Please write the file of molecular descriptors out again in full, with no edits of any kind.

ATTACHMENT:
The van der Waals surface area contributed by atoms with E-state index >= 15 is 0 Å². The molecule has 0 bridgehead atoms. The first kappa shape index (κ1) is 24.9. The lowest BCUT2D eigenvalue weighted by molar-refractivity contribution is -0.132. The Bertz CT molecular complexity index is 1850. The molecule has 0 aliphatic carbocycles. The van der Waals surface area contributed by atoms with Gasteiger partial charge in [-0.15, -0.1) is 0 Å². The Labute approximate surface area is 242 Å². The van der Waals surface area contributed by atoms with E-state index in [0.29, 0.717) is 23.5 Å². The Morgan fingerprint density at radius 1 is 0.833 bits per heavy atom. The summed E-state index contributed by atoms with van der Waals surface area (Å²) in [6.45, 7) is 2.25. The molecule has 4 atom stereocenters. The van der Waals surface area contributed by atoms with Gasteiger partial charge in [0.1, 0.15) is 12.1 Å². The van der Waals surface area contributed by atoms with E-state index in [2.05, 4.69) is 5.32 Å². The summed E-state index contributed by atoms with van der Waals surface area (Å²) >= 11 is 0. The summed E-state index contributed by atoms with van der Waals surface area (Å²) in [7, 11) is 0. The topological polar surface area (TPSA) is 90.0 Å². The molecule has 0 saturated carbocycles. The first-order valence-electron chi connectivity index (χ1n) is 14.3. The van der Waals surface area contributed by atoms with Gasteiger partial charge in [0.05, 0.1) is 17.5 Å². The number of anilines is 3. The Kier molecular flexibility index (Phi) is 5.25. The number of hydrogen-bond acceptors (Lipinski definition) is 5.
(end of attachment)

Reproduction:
The van der Waals surface area contributed by atoms with E-state index >= 15 is 0 Å². The molecule has 0 bridgehead atoms. The first kappa shape index (κ1) is 24.9. The lowest BCUT2D eigenvalue weighted by molar-refractivity contribution is -0.132. The Bertz CT molecular complexity index is 1850. The molecule has 0 aliphatic carbocycles. The van der Waals surface area contributed by atoms with Gasteiger partial charge in [-0.15, -0.1) is 0 Å². The Labute approximate surface area is 242 Å². The van der Waals surface area contributed by atoms with E-state index in [0.29, 0.717) is 23.5 Å². The Morgan fingerprint density at radius 1 is 0.833 bits per heavy atom. The summed E-state index contributed by atoms with van der Waals surface area (Å²) in [6.45, 7) is 2.25. The molecule has 4 atom stereocenters. The van der Waals surface area contributed by atoms with Gasteiger partial charge in [0.1, 0.15) is 12.1 Å². The van der Waals surface area contributed by atoms with E-state index in [2.05, 4.69) is 5.32 Å². The summed E-state index contributed by atoms with van der Waals surface area (Å²) >= 11 is 0. The summed E-state index contributed by atoms with van der Waals surface area (Å²) in [7, 11) is 0. The topological polar surface area (TPSA) is 90.0 Å². The molecule has 0 saturated carbocycles. The first-order valence-electron chi connectivity index (χ1n) is 14.3. The van der Waals surface area contributed by atoms with Gasteiger partial charge in [0.05, 0.1) is 17.5 Å². The number of anilines is 3. The Kier molecular flexibility index (Phi) is 5.25. The number of hydrogen-bond acceptors (Lipinski definition) is 5.